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Pasture Management


Pasture Management

Pastures are grazing areas of 2 or more acres. If you maintain your pasture well, you’ll greatly reduce the amount of hay needed to supplement your horse’s diet. Plant hardy varieties of grass that grow well in your area.

Nothing contributes more to good pasture than controlled grazing. It’s ideal to divide pastures into sections so you can rotate grazing from one part to another. The best grass length for grazing is 6 to 8 inches. Take horses off the pasture or move them to a different section when grass is 3 to 4 inches tall. This keeps the grass healthy and productive. It also helps control parasites. Horses grazing on taller forage are less likely to ingest larvae, because the larvae usually live in the lower couple of inches of grass.

Leave pasture free to grow back for about 3 weeks. During this time, drag the pasture to break up manure piles so parasite larvae will be killed by exposure to the sun. This also helps speed up composting. Mow or clip places where the grass is too long. While your horse is off the pasture, supplement its diet with hay, if necessary.

Keep brush, coarse grass, and weeds— especially poisonous tansy ragwort—pulled, cut, or sprayed to leave room for forage. In some areas, yellow starthistle and poison hemlock may be problems. Also, inspect your pastures for hazards such as rodent holes, glass, and sharp sticks.

During winter months or when soil is wet, limit horses’ access to pastures to avoid compaction of soil and damage to roots by trampling. Use turnout areas during this time.

Do what you can to improve soil fertility.

Have a soil test done regularly, and apply amendments as needed. Fertilize in the spring, and irrigate if possible. In the fall, you can use composted stall manure as fertilizer, but be sure to use a good deworming program.

If a pasture has a stream or pond, limit horses’ access to the water to avoid contamin- ation and destruction of vegetation. Use trees and hedges already growing along banks, plant “living fences,” or put up fences to help restrict the horse’s access. If a stream is your water source, build a ramp to limit damage to the bank. When possible, an nate drinking source using gravity flow or pumping water to fill a remote watering tank.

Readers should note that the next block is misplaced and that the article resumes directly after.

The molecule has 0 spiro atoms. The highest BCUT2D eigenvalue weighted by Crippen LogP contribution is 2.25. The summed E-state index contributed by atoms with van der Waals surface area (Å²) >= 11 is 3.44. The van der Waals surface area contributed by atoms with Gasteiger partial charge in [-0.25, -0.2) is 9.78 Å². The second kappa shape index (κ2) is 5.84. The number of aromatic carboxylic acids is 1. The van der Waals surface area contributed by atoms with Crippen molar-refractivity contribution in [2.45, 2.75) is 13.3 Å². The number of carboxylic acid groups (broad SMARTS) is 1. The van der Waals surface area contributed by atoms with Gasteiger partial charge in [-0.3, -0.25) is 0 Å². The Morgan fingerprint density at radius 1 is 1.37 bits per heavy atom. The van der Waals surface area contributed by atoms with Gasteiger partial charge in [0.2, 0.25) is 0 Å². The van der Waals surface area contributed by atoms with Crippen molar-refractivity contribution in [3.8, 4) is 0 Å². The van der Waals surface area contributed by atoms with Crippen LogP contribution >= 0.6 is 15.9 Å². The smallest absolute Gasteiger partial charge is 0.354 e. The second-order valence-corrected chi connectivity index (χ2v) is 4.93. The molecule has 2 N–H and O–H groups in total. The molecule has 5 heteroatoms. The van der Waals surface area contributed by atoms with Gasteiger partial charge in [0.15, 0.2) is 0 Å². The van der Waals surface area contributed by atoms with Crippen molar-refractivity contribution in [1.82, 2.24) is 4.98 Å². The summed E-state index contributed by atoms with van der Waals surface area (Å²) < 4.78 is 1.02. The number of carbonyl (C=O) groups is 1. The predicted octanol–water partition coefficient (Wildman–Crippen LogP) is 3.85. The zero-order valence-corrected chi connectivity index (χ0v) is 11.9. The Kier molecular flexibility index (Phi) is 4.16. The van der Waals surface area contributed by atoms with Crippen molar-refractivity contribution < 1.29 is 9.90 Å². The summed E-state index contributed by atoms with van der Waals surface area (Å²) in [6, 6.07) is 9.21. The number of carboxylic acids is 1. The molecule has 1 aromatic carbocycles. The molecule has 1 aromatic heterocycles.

Round Pens

Arenas and round pens are places where you can ride or exercise your horse. A round pen is highly useful for training and longeing, as well as providing a place to turn a horse out. A 60-foot diameter is a good size, although it can be as small as 35 feet depending on its main use. A round pen should have walls 6 feet high and all-weather footing.

The size needed for an arena depends on what activities you plan on doing. Here are some standard guidelines:


Pleasure riding         100 x 200 feet

Dressage                   66 x 198 feet (20 x 60 meters)

Jumping                     80 x 120 feet minimum, 150 x 300 feet for full courses

Reining                      100 x 200 feet

Roping                       150 x 300 feet

Barrel racing             150 x 260 feet


All arenas should be well-drained, but the footing required depends on the activity.

A 6-foot fence is helpful. The arena can be rectangular or have rounded corners (better for jumping and driving).



Fences must be stronger and more visible for small areas or if you are enclosing several horses. Mark fences with white plastic or cloth strips to improve visibility, particularly when you add new horses. Generally, the smaller the area, the sturdier the fence needs to be.

There are many types of fencing. Woven wire, wood, and pipe are recommended.

Refer to the fencing chart on the next page for the advantages and disadvantages of each type. You can use different types of fencing in combination (for example, running an electric wire at the top of a woven wire fence). Avoid using barbed wire if at all possible; it is extremely hazardous to horses.

Pasture perimeter fences should be at least 5 feet high (up to 6 feet for taller breeds).

Check fences often for needed upkeep.

Don’t neglect repairs until the horse escapes or is injured.



The safest gates have a secure fastening, swing both directions, and are easy to operate with one hand. The minimum width is 4 feet for horses, but gates into pastures or buildings must be wide enough to get equipment through, too (usually at least 12 feet wide). The gate should hang a minimum of 6 inches above the ground, but it may need to be higher in an area of high snowfall.

Many types of gates (mesh, tube, wood, etc.) are suitable. Channel steel or aluminum gates are not recommended. These bend and break easily, leaving razor-sharp edges. If a horse catches a foot in one, it can be seriously injured. If a cable is necessary to support a gate, make sure it cannot endanger the horse.

If possible, locate gates in the center of paddock fences and away from corners in a pasture. This helps prevent a horse from getting pinned in a corner.


Manure Management

Clean up pastures, paddocks, and stalls to manage parasites and mud and keep your horse healthy. Clean stalls daily. Clean turnout areas and pastures at least every 3 days.

A 1,000-pound horse produces about 50 pounds of manure per day. In 1 year, that’s enough to fill more than 13 pickup trucks. The best solution is to compost the manure and use it as fertilizer. Composting reduces the volume of the material up to 50 percent, and it kills parasite eggs and weed seeds. Composting also converts nutrients to a form plants can more readily use. Spread the composted manure

on pastures during the growing season or on gardens, trees, and flower beds.

Composting techniques vary according to climate and geographic area. Contact your

local Extension office for composting guidelines appropriate for where you live.

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